|Arts et Combats, issue 28 - Avril
This interview has been reproduced with the kind permission of Mr.Jean Paoli - Arts et Combats.
© Jean Paoli - Arts et Combats.
|During two stays that he undertook in Iwama with Saito Sensei, in the dojo where the founder developed his art, Daniel Toutain (5th Dan Iwama Ryu ) talks about the ideas and impressions he received from Saito Sensei and which today's he brings to a martial art in which he chose very early to live and practice as closely as possible to way laid out by Morehei Ueshiba.|
Daniel Toutain - Uke: Serge Maniey
1.Arts et Combats: In what circumstances did you start studying Aikido?
Daniel Toutain: I was still an adolescent when I started Aikido in 1968. I was persuaded by the explanations about it from a friend at college, one who strangely enough didn't practice the art himself. It was still sufficient for me to throw myself into the study of this seemingly magical Art. The Martial Arts attracted me because I had a fragile constitution and lacked self-confidence. I wanted to become......strong, to fear no-one! On top of that Aikido seemed to carry with it a sort of moral philosophy that pleased me. Nevertheless my first contact with the tatami was through Judo. A Judoka friend of my fathers advised my to prepare myself with Judo. This was a common idea at the time. I didn't stay with this discipline very long as I wasn't very taken with it, Aikido felt right straight away when I started my first course not long after.
2.A&C: Who were your first teachers and what relationship did you have with them?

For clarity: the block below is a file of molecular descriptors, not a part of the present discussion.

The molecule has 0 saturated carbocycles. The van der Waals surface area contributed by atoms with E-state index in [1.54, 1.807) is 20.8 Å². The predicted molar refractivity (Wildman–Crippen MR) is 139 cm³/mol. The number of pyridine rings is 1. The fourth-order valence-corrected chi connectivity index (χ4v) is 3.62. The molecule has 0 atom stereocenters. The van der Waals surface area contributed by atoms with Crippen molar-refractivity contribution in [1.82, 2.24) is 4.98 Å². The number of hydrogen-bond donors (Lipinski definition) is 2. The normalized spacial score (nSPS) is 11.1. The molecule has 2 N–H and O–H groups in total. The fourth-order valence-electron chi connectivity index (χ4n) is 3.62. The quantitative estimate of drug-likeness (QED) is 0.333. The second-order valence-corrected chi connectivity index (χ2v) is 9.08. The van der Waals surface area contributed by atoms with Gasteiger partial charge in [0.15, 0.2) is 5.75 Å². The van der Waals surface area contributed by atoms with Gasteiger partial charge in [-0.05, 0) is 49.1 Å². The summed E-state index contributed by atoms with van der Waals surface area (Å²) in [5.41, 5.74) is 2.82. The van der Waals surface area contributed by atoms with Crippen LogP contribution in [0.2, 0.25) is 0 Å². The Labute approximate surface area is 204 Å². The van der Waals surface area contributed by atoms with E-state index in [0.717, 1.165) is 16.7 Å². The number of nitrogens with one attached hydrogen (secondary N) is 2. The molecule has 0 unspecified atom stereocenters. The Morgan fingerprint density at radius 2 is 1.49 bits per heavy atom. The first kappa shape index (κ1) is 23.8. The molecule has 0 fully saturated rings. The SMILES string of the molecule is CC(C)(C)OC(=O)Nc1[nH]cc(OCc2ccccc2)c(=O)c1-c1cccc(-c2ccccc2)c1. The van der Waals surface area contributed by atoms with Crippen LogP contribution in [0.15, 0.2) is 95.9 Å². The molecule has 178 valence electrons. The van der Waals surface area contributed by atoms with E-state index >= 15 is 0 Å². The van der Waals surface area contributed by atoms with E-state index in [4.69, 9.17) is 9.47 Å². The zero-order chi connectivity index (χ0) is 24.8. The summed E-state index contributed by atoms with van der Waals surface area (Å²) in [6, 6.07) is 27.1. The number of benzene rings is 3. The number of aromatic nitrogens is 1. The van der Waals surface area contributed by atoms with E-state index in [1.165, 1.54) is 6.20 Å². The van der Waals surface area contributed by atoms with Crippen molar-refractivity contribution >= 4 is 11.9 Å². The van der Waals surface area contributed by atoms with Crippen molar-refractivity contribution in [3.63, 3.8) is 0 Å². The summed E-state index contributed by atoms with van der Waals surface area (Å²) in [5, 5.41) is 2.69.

Daniel Toutain: I started off joining a small club in the 6e arrondissement in Paris, mainly because it was near where I lived. At that time the teacher was Gerard Pocher, someone filled with passion who quickly passed the virus on to me. He was a student of Master Masamichi Norro, representative in France, at that time, of the Aikikai. Confronted with my eagerness, he suddenly directed me to Noro Sensei where I really started my studies in June 1968, in the Dojo in rue Constance. The senior group contained Virginet, Emeriau, Balta, Drapeau, Mechard, Becart......I remember that the following year, Master Nakazono gave classes every Wednesday evening. The study with him was very particular and I had problems understanding it, no doubt because of my young age as it was a very esoteric study. Master Noro often organised courses where he invited other experts such as Tada Sensei or Asai Sensei who for many years has continued to come over He had an extraordinary dynamism! Today there are few students who know who Master Noro was and what he represented in Europe. His Aikido was both very physical and very aesthetic. Everyone who has received one of his Nikkyo or Shiho Nage remembers them! He had a great capacity to adapt and was very creative. The time I spent in the rue Constance Dojo was short as I had to leave to do my military service. When I came back the Dojo had moved and most of the seniors had left. It was during this period that I studied the most intensively and later on Noro Sensei took me as his principal assistant, I left him in 1978 just before he started to turn away from Budo on a new path. My relationship with Master Noro was one of Master and disciple with all that means. I served as partner, organised the courses and looked after many things to do with the Dojo. The teachings that he gave me have always been useful. Another important stage was meeting master Nobuyoshi Tamura who is a great Sensei. At the time master Tamura didn't have a dojo, went around France and Europe teaching. In order to study with him I didn't hesitate to follow him around for several years. Over four years I was able to be present at the courses he gave to teachers from the different regions of France. Each of these courses lasted a week and this gave me the opportunity to get close to him. I was fascinated by Tamura Sensei 's superb technique, by his warm personality and by his big-heartedness. I much appreciated all he taught me.